Jameis Winston’s latest dud shows Buccaneers are making a mistake in keeping him
Few NFL quarterbacks divide opinion quite like Jameis Winston does. Some see him as a one-of-a-kind athletic freak of nature who piles up stats and makes bold throws that few others are willing to even attempt. Others regard him as a turnover machine who makes bad decisions and never seems to improve.
The Tampa Bay Buccaneers are clearly part of the former camp. On Sunday, NFL Media’s Ian Rapoport reported that Winston, currently in the final year of his contract, will be brought back next year, and coach Bruce Arians has essentially confirmed that as well. The Bucs clearly feel that Winston has improved under Arians, and can continue doing so given more time to work with the coach.
Mere hours after the report broke, Winston threw four interceptions in a 23-20 loss to the Houston Texans. Two of his first three passes were picked off. The first was returned for a touchdown, and the only reason the second wasn’t was because there was a Houston penalty on the return. The first and fourth picks were basically the same — a defensive back jumping a route, hopping in front of the receiver, and grabbing the pass. This doesn’t even include other passes that could have been intercepted, including a dropped pick on the goal line that almost looked intended for Texans defensive back Gareon Conley.
Winston now has 28 interceptions in 15 games this season. That’s ten more than Phillip Rivers, who is second in the league. It’s more than any NFL quarterback since 2005. If Winston throws two picks in Week 17 — and he’s done that in eight of his 15 games so far — he’ll hit 30 interceptions in one season, a feat that has not been accomplished since Vinny Testaverde threw 35 picks in 1988.
Does this sound like a winning quarterback? It shouldn’t. Winston’s defenders will point to many things, but few of them hold water. It’s no secret that he’s playing with a thumb injury, but that was also the case when he crushed the Detroit Lions a week ago, and it didn’t seem like an issue then. Tampa Bay’s pass defense has been poor for much of the season, costing the team games. While that’s partially true, it doesn’t explain everything, and the Bucs’ defense was much better Saturday and the team still lost. They’ll argue that he was without Mike Evans and Chris Godwin, his two best receivers, but Winston was turning the ball over at an alarming rate even with them in the lineup.
The biggest case Winston’s defenders make in his favor are the big numbers he puts up. Winston has now thrown for 31 touchdowns and 4,908 yards this season. Among quarterbacks in NFL history, only Peyton Manning has more yards than Winston in his first five seasons. Both of these things may be true, but how much does that matter when he’s getting picked off twice per game? Winston’s interceptions Saturday led directly to ten Houston points in a game the Buccaneers lost by three, and the Texans don’t boast an elite defense, either.
Arians’ system has undoubtedly helped Winston, just as it helped Carson Palmer when Arians took over in Arizona. Winston backers could point to Palmer as an Arians success story that Winston may replicate. In Palmer’s first season with Arizona, he threw for 4,274 yards, but 22 interceptions. He threw just 11 and 14 picks in 31 total games in 2015 and 2016 while surpassing 4,000 yards in both campaigns. That’s a guy who was prone to being picked off for much of his career.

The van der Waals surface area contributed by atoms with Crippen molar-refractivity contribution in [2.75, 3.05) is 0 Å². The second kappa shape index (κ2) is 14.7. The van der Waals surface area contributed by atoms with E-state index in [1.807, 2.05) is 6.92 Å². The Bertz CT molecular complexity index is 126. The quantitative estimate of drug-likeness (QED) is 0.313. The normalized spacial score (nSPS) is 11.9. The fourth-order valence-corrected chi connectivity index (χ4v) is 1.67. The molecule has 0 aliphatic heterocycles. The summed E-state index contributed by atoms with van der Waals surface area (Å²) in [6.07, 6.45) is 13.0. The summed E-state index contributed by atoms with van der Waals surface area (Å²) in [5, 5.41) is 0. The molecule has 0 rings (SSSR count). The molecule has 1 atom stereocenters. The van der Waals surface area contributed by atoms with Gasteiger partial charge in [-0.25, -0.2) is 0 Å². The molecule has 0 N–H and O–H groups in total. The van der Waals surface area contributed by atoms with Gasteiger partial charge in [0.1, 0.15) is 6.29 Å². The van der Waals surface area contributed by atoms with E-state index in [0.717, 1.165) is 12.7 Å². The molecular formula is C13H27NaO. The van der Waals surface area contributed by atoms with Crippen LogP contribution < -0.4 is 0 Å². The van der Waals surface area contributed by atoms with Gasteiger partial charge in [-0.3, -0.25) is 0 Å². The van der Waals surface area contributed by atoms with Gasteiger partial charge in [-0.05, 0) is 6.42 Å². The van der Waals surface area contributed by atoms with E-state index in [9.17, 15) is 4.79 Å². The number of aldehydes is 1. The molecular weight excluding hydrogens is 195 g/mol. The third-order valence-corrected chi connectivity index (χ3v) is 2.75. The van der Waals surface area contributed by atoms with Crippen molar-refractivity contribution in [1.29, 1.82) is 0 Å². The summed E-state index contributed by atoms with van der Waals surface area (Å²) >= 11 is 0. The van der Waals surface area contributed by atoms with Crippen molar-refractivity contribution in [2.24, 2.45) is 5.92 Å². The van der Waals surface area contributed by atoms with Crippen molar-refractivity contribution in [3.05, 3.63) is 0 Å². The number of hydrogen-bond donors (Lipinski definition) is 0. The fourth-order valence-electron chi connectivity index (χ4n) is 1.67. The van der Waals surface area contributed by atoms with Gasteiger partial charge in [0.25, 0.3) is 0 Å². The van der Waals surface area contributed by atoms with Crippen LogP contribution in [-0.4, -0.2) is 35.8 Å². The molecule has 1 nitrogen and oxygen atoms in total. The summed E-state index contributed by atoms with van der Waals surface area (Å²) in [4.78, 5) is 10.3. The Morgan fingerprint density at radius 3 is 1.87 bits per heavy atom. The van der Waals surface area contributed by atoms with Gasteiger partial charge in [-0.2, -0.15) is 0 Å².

But Winston isn’t Palmer. Palmer had started to show significant improvement in Arians’ offense by the end of year one. In 2013, the first year of the Palmer-Arians partnership, 15 of the quarterback’s 22 interceptions came in his first nine games of the year, and he threw only seven in his last seven, with four of them coming in one game. Winston has not shown that improvement; if anything, he’s getting worse as time goes on. After throwing 12 picks in his first eight games under Arians, he’s gone on to throw 16 in his next seven. His numbers are trending in the wrong direction.
But the Buccaneers have been winning. Saturday’s loss broke a four-game winning streak, and Winston is fresh off becoming the first quarterback in league history to throw for 450 yards in back-to-back games. The problem is that those four wins came against the Falcons, Jaguars, Titans, and Lions, four teams out of contention whose defenses have been repeatedly blown up by more than one quarterback. Even in those wins, Winston was intercepted six times in four games.
Winston will put up flashy stats. There will be lots of yards and a good amount of touchdown passes. But the question the Buccaneers should be asking themselves is whether Winston still profiles as the franchise quarterback that they thought they were getting when they selected him first overall in 2015. Five years in, he has one winning season and a 28-41 record as a starter. He averages more than a turnover a game, and that rate has grown worse in 2019. He’s about to turn 26, and after five NFL seasons, it’s fair to wonder how much more room for growth there actually is here.
It’s Tampa Bay’s prerogative if they want to stick with him. NFL teams tend to be risk averse, and for better or worse, the Buccaneers know what they’re getting with Winston as opposed to taking a risk and finding someone new. The problem is it’s becoming more and more apparent with each passing year that he’s just too inconsistent and mistake-prone to reliably lead a contending team. He again demonstrated why on Saturday in a game where his defense played well enough to win. If the Buccaneers aspire to be contenders, they’re better off moving on now while they have the chance.